I recently started a podcast called “You Are More,” that focuses on living life outside the box yet inside the bounds of God’s perfect plan. As a therapist, I want people to know they are not defined by any box or label in their life. This idea originated after I wrote a book about each person being more than their relationship status. God defines us; labels just help describe us. One of my podcast guests posited that the saints are more than saints. Though we know saints by the parishes, organizations, and cities that honor them, or by reading their names in Scripture, they are humans at their core. The Chosen is a TV series that exhibits the humanity of Jesus and His disciples beautifully.
After watching the first three seasons of The Chosen, characters pop off the page when I read or hear passages from the Bible. This week, we celebrate two apostles who share a feast day: St. Simon (the Zealot or the Canaanite) and St. Jude (also known as Thaddeus). Both men are lesser known than Peter, James, or John. And yet, they are close followers of our Lord. I can picture their personalities and their journeys. In the show, they are known as “Z” and Thaddeus.
Franciscan Media explains that for Zealots, “the messianic promise of the Old Testament meant that the Jews were to be a free and independent nation. God alone was their king, and any payment of taxes to the Romans – the very domination of the Romans – was a blasphemy against God.” Loyola Press adds that, “some Zealots were very concerned that the spiritual ideals of their religion be kept. But others acted more like modern-day terrorists by raiding, killing, and inciting riots.”
Linked below is a depiction of Simon Z being called to follow Jesus that shows he felt defined by his zealot training and weapons. Jesus told him that He does not need Simon, but he wants him… not for his weapons, but for him.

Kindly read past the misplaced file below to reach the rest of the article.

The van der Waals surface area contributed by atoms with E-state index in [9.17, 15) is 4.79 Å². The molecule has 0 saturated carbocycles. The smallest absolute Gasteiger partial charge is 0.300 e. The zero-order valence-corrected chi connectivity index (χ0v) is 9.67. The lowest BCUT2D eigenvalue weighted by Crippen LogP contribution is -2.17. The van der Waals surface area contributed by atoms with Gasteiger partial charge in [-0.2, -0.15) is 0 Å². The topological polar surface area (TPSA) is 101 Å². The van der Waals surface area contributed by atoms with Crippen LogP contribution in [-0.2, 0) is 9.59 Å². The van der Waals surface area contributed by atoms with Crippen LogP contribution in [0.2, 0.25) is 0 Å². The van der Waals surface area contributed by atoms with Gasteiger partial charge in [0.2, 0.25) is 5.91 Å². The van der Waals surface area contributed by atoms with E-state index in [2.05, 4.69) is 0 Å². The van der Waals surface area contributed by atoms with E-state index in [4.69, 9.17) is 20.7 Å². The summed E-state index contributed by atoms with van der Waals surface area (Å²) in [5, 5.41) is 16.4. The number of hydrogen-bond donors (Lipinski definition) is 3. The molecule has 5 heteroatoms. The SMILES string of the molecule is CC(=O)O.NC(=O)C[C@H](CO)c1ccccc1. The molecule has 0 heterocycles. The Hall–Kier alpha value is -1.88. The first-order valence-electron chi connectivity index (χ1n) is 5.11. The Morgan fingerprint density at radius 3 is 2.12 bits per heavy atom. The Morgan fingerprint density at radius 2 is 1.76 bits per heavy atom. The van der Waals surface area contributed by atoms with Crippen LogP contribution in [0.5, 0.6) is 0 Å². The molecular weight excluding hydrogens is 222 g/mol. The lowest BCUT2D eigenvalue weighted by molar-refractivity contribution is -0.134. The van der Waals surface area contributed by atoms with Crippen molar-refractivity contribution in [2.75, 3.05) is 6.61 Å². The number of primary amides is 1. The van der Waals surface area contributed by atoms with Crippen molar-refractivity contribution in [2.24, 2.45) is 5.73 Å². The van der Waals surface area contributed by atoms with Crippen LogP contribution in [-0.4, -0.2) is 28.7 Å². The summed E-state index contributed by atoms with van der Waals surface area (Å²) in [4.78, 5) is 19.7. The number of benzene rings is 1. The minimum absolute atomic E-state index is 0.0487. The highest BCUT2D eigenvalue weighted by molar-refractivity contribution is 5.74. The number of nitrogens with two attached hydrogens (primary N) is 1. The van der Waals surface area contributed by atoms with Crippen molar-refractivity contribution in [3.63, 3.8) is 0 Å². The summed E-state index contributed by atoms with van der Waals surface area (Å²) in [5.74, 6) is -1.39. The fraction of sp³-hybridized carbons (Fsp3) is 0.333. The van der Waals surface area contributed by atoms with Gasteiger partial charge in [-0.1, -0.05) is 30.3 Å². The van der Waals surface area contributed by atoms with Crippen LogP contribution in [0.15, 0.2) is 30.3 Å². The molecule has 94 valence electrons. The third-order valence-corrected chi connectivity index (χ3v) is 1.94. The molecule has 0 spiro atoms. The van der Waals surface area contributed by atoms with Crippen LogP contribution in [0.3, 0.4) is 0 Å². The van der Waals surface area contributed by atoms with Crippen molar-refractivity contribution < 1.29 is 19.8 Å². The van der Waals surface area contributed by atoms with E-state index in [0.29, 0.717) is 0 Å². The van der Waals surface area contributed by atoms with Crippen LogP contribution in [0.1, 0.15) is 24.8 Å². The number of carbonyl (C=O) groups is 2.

In this dinner conversation at the Wedding at Cana, Thaddeus shares with the disciples how he met Jesus working by his side at a construction site. Linked below:
The disciples were friends with Jesus and with one another. They lived in community and had their likes and dislikes, their strengths and weaknesses. The reason the Church shares the stories of the saints is not to show us unattainable ideals, but to remind us of what is possible for each of us. We can find our story in their stories and be encouraged that they were able to hold onto hope, faith, and love throughout life’s ups and downs.
You may be a passionate person who is willing to take risks in the name of peace and justice like Simon Z. You may be meeker and inclined to accompany others, so they feel seen and heard like Thaddeus. You may even connect with another disciple better than either of these men, but that is a beautiful reminder that you are unique and have your own gifts. If you are not authentically you, you cannot be a saint. Jesus made you to be who you are, not someone else. Simon and Thaddeus may be lesser known in the story compared to the bigger names, yet, they are wanted by Christ. Jesus wants you to follow Him just as you are.
Some of us have lost hope in our lives, and as a therapist I like to offer to hold the hope for my clients until they are ready to pick it back up again. In the Church, we know Thaddeus as St. Jude, the patron of hopeless causes. His name was originally Judas Thaddeus, which was eerily like the name Judas Iscariot, the one who betrayed Jesus. Because of this similarity, people were afraid to pray to him until St. Bridget had a vision of Our Lord asking her to confidently pray for his intercession. He became known as Jude to differentiate him from the infamous Judas. Now, countless miracles are attributed to his intercession.
Simon and Jude both show different sides of Our Lord. Our Lord can be determined, feisty, and aggressive while also being slow, quiet, and gentle. Both exhibit hope. Article 1817 of the Catechism of the Catholic Church describes hope as “the theological virtue by which we desire the kingdom of heaven and eternal life as our happiness, placing our trust in Christ's promises and relying not on our own strength, but on the help of the grace of the Holy Spirit.”
How are you desiring the kingdom of heaven? How can you place a greater trust in Christ’s promises this week? How can you rely less on your own strength and more on the grace of the Holy Spirit?
Sts. Simon and Jude, pray for us!
**This photo is from The Chosen television series.**